Aston Martin unveiled a racing version of the hypercar Valkyrie

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Aston Martin claims the Valkyrie AMR Pro has been developed in parallel to the road auto, and has freed Newey and his design team from the obvious constraints when making a road-legal vehicle.

The Valkyrie AMR Pro will also run 18-inch front wheels, which allows the fitment of LMP1-spec Michelin tires.

Aston Martin boss Andy Palmer added: "Valkyrie has always been about pushing the limits and redefining the possible". It's the extreme track-only version of the Adrian Newey-designed hypercar built by Aston and Red Bull Advanced Technologies. Output for the car's Rimac Energy Recovery System will remain the same but its control systems will be reprogrammed for optimum track output. The front and rear wing are both larger, while the active aerodynamic systems have been tailored to track driving. And although the standard vehicle already is a masterclass in form following function, Newey was able to have a field day with the Valkyrie AMR Pro. These are the same specification as those used by LMP1 cars in the World Endurance Championship.

New suspension uprights and carbonfibre wishbones save more mass, and the normal seat has been swapped for an ultra-lightweight pair of moulded race seats. "It offers a level of track performance significantly beyond any previous two seat closed roof auto".

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"While the core elements of the road and track versions are shared, every aspect of the AMR Pro - aerodynamics, chassis, powertrain and weight - has been optimised to significantly extend the performance envelope", Newey said in a statement. It's a remarkable project.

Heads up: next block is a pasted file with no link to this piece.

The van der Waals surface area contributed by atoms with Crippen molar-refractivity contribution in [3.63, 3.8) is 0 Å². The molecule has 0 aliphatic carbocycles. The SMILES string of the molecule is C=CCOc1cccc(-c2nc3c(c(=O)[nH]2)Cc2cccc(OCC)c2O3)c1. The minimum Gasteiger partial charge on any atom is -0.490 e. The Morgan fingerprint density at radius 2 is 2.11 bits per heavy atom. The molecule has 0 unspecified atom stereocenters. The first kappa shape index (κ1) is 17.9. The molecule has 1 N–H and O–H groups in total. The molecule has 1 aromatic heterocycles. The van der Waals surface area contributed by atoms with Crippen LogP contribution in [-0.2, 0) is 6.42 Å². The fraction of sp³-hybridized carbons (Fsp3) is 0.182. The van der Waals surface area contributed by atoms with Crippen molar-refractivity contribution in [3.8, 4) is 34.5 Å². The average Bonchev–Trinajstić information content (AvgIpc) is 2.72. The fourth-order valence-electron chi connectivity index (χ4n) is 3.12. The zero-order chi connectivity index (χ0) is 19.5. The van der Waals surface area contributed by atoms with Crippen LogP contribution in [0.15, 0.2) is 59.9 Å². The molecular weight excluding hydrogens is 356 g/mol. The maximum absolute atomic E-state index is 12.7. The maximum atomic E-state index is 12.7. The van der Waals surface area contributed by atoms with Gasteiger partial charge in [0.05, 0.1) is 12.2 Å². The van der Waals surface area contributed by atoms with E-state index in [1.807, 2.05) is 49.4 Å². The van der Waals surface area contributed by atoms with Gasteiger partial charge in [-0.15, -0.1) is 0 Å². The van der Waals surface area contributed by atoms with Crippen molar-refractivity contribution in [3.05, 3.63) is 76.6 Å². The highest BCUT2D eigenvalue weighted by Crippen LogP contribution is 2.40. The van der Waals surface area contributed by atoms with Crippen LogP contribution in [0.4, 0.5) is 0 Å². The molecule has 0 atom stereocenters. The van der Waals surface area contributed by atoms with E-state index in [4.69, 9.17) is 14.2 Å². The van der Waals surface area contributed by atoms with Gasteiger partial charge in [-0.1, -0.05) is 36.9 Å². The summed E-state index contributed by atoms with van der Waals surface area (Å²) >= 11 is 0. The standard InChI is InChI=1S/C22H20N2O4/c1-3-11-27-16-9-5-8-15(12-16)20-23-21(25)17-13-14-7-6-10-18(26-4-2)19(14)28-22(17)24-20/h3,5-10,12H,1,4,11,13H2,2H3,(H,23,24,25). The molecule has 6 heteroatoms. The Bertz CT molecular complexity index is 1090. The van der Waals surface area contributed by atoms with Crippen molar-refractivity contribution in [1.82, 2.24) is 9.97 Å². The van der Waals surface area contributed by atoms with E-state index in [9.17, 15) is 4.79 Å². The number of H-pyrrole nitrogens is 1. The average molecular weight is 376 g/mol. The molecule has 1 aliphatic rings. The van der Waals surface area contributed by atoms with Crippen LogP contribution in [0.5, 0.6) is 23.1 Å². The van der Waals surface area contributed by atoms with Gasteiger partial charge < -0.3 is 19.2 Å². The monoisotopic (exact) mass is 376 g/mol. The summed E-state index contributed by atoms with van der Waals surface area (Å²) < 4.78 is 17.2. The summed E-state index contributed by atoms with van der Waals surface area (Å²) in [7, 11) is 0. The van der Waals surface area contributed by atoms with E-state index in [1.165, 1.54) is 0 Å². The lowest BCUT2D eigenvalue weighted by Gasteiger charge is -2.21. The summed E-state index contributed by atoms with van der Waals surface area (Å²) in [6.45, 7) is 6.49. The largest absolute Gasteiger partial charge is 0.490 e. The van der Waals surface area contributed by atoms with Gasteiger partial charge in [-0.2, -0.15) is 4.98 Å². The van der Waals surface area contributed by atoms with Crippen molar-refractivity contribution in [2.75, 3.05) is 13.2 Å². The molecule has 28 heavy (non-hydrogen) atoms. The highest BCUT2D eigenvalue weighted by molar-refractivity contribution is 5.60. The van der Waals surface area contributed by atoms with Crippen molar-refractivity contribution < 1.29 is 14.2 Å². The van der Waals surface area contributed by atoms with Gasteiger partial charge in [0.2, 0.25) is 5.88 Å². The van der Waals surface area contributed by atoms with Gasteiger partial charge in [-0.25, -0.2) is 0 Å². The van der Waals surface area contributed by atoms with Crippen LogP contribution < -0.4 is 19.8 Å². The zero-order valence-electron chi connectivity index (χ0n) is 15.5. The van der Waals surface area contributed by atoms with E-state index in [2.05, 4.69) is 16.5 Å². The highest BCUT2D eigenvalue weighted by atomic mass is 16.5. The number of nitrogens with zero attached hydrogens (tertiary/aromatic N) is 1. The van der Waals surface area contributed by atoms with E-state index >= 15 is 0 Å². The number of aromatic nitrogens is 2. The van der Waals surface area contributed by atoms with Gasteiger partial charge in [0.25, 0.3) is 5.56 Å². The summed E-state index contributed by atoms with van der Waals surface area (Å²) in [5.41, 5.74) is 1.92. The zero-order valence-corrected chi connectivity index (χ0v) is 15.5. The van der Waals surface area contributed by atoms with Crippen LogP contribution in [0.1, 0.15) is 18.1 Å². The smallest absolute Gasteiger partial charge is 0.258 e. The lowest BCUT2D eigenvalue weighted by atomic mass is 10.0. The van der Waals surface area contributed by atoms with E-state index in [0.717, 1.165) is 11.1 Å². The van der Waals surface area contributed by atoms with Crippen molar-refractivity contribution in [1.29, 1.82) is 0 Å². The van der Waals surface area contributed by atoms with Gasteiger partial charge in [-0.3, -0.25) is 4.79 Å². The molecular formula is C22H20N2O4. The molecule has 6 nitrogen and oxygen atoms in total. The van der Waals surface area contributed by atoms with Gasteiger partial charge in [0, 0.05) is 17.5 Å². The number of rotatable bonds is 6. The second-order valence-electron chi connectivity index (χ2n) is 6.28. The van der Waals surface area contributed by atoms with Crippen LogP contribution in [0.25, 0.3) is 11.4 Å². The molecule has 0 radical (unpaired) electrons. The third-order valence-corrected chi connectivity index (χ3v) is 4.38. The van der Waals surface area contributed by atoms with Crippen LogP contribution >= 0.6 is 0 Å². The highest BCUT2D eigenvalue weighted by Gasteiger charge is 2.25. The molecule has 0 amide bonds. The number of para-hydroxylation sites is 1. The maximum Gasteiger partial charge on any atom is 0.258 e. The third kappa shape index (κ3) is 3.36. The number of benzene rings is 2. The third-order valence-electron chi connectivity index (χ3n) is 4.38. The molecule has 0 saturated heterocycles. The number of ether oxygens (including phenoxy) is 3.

Under the hood, the Valkyrie AMR Pro still retains its hybrid setup, but the 6.5-liter V12 gas engine has been tweaked to produce more power and torque, although Aston didn't get into specifics. Granted, it doesn't matter - if you wanted to get one of these you're already too late.

Aston Martin is understandably shy on releasing the performance figures just yet, but you don't need to know much to realize it's going to be a blast. Deliveries aren't expected until 2020, which is about how long it'll take us mere mortals to process that this thing even exists. Indeed, Aston Martin claim the vehicle will be able to equal the sort of lap times achieved by a current LMP1 or F1 auto, although given the simply massive aerodynamic tunnels underneath it, and a similar "barely clothed single-seater" aesthetic, that's not really a surprising revelation.

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